Based purely on talent, Alabama running back Trent Richardson is one of the five to 10 most talented players available in next week’s NFL draft. His compact, powerful body reminds some of Emmitt Smith, fitting since both hail from Pensacola, Fla.
But the game is changing in the NFL. Passing is king, and a balanced offense isn’t always needed for success. Of the 12 teams who were in the 2011 playoffs, half had a ballcarrier who topped 1,000 rushing yards, and two of those six advanced to their respective conference title game.
Neither was in the Super Bowl.
New Orleans, New England, Green Bay, the Giants and Detroit were among the most prolific offensive units in the league, and none had a back who totaled more than 667 yards. Some of those clubs, like the Patriots, use a running back rotation. Others, like the Lions, had injury problems at the position, though that points to another issue: because of the pounding running backs take, they aren’t as durable and their careers – and seasons - are often shorter.
Which brings us back to Richardson and the question of whether running back isn’t as valued as it once was thanks to the explosion in the passing game and the idea held by some that backs are interchangeable – as long as the line is opening holes.
The 5-foot-9, 228 pounder is the best running back prospect of the last five years, since the Vikings’ Adrian Peterson was taken seventh overall out of Oklahoma.
The Browns, who had trouble moving the ball last season, are said to be eyeing either Richardson or Oklahoma State receiver Justin Blackmon with the fourth overall pick, so clearly someone may still find value in a potential workhorse back.
But not everyone does.
“I read a list of every running back drafted in the first round the last five years, and basically what it tells you is that if you’re not Adrian Peterson, you probably shouldn’t be a top-five or top-10 running back,” NFL Network analyst Mike Mayock said. “Either because of injuries or because of a lack of talent or whatever, if you go back every (draft) class to Adrian Peterson, you can’t make a case for a top-10 running back.”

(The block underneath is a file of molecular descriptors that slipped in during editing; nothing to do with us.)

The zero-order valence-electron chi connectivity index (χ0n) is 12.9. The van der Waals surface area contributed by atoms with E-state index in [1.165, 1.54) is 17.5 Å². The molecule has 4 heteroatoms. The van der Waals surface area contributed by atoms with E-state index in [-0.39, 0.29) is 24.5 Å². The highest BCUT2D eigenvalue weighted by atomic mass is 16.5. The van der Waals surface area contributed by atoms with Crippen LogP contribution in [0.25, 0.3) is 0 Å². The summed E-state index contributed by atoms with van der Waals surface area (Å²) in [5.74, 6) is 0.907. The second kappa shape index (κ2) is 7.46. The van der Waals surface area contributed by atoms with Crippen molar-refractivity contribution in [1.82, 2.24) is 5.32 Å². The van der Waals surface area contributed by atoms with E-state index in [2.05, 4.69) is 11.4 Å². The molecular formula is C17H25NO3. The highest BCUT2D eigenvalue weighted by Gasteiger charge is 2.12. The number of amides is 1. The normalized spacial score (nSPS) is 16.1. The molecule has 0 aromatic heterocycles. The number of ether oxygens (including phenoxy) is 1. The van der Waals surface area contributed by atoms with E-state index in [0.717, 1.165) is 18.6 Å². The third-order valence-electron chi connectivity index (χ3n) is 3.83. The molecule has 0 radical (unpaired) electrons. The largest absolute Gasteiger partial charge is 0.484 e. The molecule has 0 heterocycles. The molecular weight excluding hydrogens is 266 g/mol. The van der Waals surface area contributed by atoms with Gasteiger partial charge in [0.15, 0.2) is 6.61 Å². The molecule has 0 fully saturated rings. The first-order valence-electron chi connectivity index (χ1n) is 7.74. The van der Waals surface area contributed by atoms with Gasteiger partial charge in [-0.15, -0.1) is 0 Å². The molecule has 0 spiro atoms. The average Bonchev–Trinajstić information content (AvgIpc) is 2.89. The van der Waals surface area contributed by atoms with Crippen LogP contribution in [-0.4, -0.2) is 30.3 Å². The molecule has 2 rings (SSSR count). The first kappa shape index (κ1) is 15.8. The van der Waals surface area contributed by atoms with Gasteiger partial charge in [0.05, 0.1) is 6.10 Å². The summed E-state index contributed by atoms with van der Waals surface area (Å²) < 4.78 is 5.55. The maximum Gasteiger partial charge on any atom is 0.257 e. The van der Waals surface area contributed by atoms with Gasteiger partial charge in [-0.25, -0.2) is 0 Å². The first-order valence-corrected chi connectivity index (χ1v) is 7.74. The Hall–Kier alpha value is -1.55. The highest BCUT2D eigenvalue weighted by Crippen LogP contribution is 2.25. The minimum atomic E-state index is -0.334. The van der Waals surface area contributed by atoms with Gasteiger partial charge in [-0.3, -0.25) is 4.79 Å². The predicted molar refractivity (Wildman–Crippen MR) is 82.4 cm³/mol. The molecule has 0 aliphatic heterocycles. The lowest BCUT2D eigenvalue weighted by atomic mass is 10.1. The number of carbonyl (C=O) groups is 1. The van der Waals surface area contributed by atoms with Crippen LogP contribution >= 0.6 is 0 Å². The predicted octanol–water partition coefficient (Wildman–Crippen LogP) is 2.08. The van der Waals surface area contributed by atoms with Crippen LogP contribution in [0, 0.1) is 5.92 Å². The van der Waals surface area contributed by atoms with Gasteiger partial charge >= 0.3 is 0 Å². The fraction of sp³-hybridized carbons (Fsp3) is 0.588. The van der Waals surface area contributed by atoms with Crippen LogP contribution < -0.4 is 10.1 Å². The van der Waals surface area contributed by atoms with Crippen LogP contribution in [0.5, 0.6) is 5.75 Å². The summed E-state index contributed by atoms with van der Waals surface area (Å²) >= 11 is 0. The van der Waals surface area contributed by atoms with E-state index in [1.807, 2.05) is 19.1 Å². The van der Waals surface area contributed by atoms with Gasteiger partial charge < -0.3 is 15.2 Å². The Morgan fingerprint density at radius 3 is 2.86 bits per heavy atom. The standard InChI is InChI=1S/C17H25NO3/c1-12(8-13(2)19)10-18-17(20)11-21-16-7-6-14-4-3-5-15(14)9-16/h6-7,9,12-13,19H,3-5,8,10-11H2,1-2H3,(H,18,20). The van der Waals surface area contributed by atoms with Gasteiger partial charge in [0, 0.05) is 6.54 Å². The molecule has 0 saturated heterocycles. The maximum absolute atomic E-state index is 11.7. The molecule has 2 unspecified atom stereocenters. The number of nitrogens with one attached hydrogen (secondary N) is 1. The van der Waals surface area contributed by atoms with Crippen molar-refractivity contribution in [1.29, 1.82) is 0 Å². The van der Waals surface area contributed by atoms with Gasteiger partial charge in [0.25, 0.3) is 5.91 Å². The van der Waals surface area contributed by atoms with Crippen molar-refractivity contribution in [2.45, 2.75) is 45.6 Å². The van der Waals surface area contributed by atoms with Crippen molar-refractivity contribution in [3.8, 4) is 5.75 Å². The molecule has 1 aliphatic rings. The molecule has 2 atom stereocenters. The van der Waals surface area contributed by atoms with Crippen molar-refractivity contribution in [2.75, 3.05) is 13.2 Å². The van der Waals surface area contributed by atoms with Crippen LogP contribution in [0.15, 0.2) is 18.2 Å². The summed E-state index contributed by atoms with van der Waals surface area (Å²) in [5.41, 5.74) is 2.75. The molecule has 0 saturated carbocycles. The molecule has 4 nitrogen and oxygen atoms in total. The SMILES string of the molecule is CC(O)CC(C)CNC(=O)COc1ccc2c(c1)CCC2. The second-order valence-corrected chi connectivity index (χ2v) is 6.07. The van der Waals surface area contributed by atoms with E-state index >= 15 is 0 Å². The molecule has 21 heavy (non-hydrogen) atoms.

C.J. Spiller, whom Buffalo took ninth overall in 2010, and Darren McFadden, the Raiders’ pick at number four in 2008, are the other backs to go top 10 since Peterson, and neither has played up to the level of someone picked so high. McFadden went over 1,100 yards two years ago, but Spiller has totaled just 844 yards in his first 30 career games.
Over the last four years, 12 running backs have been taken in the first round, though there was just one last year – Mark Ingram, whom the Saints traded up with New England to acquire at number 28. Over the same span of time, Richardson, of course, feels he is more than worthy of being a top pick.
“Because of the quality and the effort I’ll bring to the game,” he said. “When it comes down to it, I’ll be the dude that’s on the field and getting the ball on third-and-3 or fourth-and-1 and not to be cocky or anything, but I work on my game every day and even if it’s not physical stuff, I work in the classroom learning plays and learning the defensive line and what the linebackers and safeties are doing so I can pick up my blitzes.
“I love to block. Everybody knows I can run the ball. I’ve never been caught from behind, so if anyone wants to question my speed, just look at the tape. A lot of people try to find a negative in your game and there aren’t too many negatives I have. I don’t fumble. That’s one thing that I do not do.”
Falcons coach Mike Smith, who does have a top-producing back in Michael Turner, believes that running back isn’t being de-valued as much as there’s an emphasis being placed on other offensive positions.
“The game is always evolving, both offensively and defensively,” Smith said. “The ranking of the offensive positions (is) changing. I think you’re seeing more running back-by-committee instead of a featured running back.
“I don’t know that you can say it’s being de-valued, but I think that’s what the marketplace says.”
While Mayock is leery of using a high pick on a running back, former coach Jon Gruden does not agree, and thinks Richardson could carry on a long tradition in Cleveland.
“Everybody says ‘don’t take a running back, we can get those guys in the fifth and sixth and seventh round.’ You go find Trent Richardson in the fifth or sixth or seventh round. He’s a beast,” Gruden said. “He broke all of Emmitt Smith’s high school rushing records there in Florida. I’ve seen him run over people, run around people, he protects the ball, he can catch it, he can pick up blitzes. He might be the strongest human being on the planet, and I think his weight lifting proves that. He’s a team captain of a two-time national championship team.
“No disrespect to Blackmon, but Adrian Peterson, Trent Richardson as prospects, they kind of remind me of each other, maybe ‘AP’ had a little bit more home-run speed, but these are punishing, difference-maker backs, and I think Richardson with Jim Brown and Leroy Kelly, in the history of great backs they’ve had in Cleveland, that would be pretty neat.”
Gruden has a penchant for hyperbole, but not every team has adopted the pass-first philosophy, though for some teams it is because they simply don’t have the talent at quarterback to do so.
Whether he ends up with the Browns or elsewhere, Richardson is bent on proving running backs are not a dime a dozen.
The idea that they are “bothers me a lot because we’re getting pounded on every down,” he said. “When it comes down to it, everyone needs a running back and they’ve got to use that running back.”